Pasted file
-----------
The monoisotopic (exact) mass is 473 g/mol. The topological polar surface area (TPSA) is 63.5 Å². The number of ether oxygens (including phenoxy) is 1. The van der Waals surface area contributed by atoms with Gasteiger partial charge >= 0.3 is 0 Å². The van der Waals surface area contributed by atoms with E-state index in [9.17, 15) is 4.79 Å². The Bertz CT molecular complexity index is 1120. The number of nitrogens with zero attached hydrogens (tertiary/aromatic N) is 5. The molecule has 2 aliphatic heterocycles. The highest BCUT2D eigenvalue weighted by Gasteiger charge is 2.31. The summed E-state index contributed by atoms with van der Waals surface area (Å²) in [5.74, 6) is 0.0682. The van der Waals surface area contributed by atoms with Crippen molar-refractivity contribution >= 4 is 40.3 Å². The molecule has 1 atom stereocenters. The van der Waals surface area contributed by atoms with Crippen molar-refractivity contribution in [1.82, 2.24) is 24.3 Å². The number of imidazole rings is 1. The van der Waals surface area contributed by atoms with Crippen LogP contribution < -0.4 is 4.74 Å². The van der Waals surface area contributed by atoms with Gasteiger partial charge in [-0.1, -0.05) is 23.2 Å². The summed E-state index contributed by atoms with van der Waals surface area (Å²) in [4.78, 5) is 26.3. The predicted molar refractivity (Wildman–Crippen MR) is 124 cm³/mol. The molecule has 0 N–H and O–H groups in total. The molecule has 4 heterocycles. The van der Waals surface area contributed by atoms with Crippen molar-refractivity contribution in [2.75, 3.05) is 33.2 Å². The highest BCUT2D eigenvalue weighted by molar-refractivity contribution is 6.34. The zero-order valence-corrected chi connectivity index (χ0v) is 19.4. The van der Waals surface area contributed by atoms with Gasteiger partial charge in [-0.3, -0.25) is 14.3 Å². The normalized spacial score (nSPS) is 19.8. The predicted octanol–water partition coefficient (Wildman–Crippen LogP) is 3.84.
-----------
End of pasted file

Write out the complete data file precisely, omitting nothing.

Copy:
The monoisotopic (exact) mass is 473 g/mol. The topological polar surface area (TPSA) is 63.5 Å². The number of ether oxygens (including phenoxy) is 1. The van der Waals surface area contributed by atoms with Gasteiger partial charge >= 0.3 is 0 Å². The van der Waals surface area contributed by atoms with E-state index in [9.17, 15) is 4.79 Å². The Bertz CT molecular complexity index is 1120. The number of nitrogens with zero attached hydrogens (tertiary/aromatic N) is 5. The molecule has 2 aliphatic heterocycles. The highest BCUT2D eigenvalue weighted by Gasteiger charge is 2.31. The summed E-state index contributed by atoms with van der Waals surface area (Å²) in [5.74, 6) is 0.0682. The van der Waals surface area contributed by atoms with Crippen molar-refractivity contribution >= 4 is 40.3 Å². The molecule has 1 atom stereocenters. The van der Waals surface area contributed by atoms with Crippen molar-refractivity contribution in [1.82, 2.24) is 24.3 Å². The number of imidazole rings is 1. The van der Waals surface area contributed by atoms with Crippen LogP contribution < -0.4 is 4.74 Å². The van der Waals surface area contributed by atoms with Gasteiger partial charge in [-0.1, -0.05) is 23.2 Å². The summed E-state index contributed by atoms with van der Waals surface area (Å²) in [4.78, 5) is 26.3. The predicted molar refractivity (Wildman–Crippen MR) is 124 cm³/mol. The molecule has 0 N–H and O–H groups in total. The molecule has 4 heterocycles. The van der Waals surface area contributed by atoms with Crippen molar-refractivity contribution in [2.75, 3.05) is 33.2 Å². The highest BCUT2D eigenvalue weighted by molar-refractivity contribution is 6.34. The zero-order valence-corrected chi connectivity index (χ0v) is 19.4. The van der Waals surface area contributed by atoms with Gasteiger partial charge in [-0.3, -0.25) is 14.3 Å². The normalized spacial score (nSPS) is 19.8. The predicted octanol–water partition coefficient (Wildman–Crippen LogP) is 3.84.